Like many Virginia gentleman-farmers of his day, George Washington was land rich and cash poor. Mount Vernon, his estate overlooking the Potomac River, was self-sufficient because it had no money to buy goods from outside its own edges. Built by George’s father Augustus Washington in 1735, Mount Vernon first passed to George’s brother Lawrence, and then to George in 1752.
Today Mount Vernon is a museum, and also a mausoleum, commemorating George Washington in all his greatness. Debate about the man’s actual greatness will continue as long as there are Americans around to study their own history. But the greatness of Mount Vernon is not in doubt. It perfectly captures the life of an 18th-century estate. Stately home, beautiful garden, land as far as you can see, access to a major waterway, and slave quarters. I’m not much for grand tombs, but if anyone is deserving of one so stately and solemn, it’s George Washington.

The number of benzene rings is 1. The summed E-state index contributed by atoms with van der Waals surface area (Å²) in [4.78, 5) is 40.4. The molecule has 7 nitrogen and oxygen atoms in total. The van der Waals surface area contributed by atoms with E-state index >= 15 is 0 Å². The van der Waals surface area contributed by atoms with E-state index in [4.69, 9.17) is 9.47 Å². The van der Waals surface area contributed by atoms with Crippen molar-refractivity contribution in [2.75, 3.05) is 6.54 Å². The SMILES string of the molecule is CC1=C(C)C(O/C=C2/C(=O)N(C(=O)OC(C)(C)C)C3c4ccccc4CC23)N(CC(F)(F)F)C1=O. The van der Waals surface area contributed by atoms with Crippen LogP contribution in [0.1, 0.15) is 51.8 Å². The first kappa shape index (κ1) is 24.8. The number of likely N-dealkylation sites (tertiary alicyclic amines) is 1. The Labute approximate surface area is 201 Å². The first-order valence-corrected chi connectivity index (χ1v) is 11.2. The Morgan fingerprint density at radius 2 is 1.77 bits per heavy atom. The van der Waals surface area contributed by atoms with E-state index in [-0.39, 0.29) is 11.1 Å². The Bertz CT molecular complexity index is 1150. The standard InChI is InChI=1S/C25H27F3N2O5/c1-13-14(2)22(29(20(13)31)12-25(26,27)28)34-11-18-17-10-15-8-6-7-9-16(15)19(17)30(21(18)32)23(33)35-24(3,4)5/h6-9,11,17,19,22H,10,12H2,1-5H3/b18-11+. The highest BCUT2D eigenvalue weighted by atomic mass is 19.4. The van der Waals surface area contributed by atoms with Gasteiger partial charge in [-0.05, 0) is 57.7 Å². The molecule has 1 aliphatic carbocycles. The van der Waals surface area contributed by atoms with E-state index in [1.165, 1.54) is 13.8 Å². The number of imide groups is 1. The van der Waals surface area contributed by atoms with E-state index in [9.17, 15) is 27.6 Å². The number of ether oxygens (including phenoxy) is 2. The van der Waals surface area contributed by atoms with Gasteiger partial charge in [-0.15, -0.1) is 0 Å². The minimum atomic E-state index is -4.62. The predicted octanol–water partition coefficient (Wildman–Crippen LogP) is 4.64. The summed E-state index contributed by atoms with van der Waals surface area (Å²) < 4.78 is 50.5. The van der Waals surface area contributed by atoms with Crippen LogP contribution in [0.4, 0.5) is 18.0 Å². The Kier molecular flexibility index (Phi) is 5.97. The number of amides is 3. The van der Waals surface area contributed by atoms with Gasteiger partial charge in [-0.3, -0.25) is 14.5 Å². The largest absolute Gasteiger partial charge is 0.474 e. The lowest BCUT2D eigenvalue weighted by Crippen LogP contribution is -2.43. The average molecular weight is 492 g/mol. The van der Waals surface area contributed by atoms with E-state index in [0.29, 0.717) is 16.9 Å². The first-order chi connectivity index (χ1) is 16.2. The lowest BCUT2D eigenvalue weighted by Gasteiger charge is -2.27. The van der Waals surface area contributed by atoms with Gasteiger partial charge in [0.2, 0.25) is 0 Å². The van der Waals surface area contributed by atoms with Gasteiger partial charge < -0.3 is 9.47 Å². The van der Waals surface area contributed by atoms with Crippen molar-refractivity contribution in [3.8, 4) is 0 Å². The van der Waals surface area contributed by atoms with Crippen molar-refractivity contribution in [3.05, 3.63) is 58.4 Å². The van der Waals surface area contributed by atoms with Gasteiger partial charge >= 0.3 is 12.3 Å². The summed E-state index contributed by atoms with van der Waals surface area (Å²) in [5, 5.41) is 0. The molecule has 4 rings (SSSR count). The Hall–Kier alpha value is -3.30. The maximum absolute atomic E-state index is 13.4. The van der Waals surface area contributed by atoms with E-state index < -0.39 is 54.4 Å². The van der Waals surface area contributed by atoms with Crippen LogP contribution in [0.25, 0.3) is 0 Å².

It’s sunny and beautiful on this spring day. It’s field-trip season, and Mount Vernon is alive with middle-school classes from all over the DC area. Mount Vernon has something for everyone. It’s a working archeological site. It houses the largest distillery of its era. It has a working model pioneer-era farm. It has an air-conditioned museum with the obligatory 20-minute film. Bring the family, and if everyone in your party doesn’t find something interesting here, keep going back until they do.
Two famous people are immortalized in the first shot.
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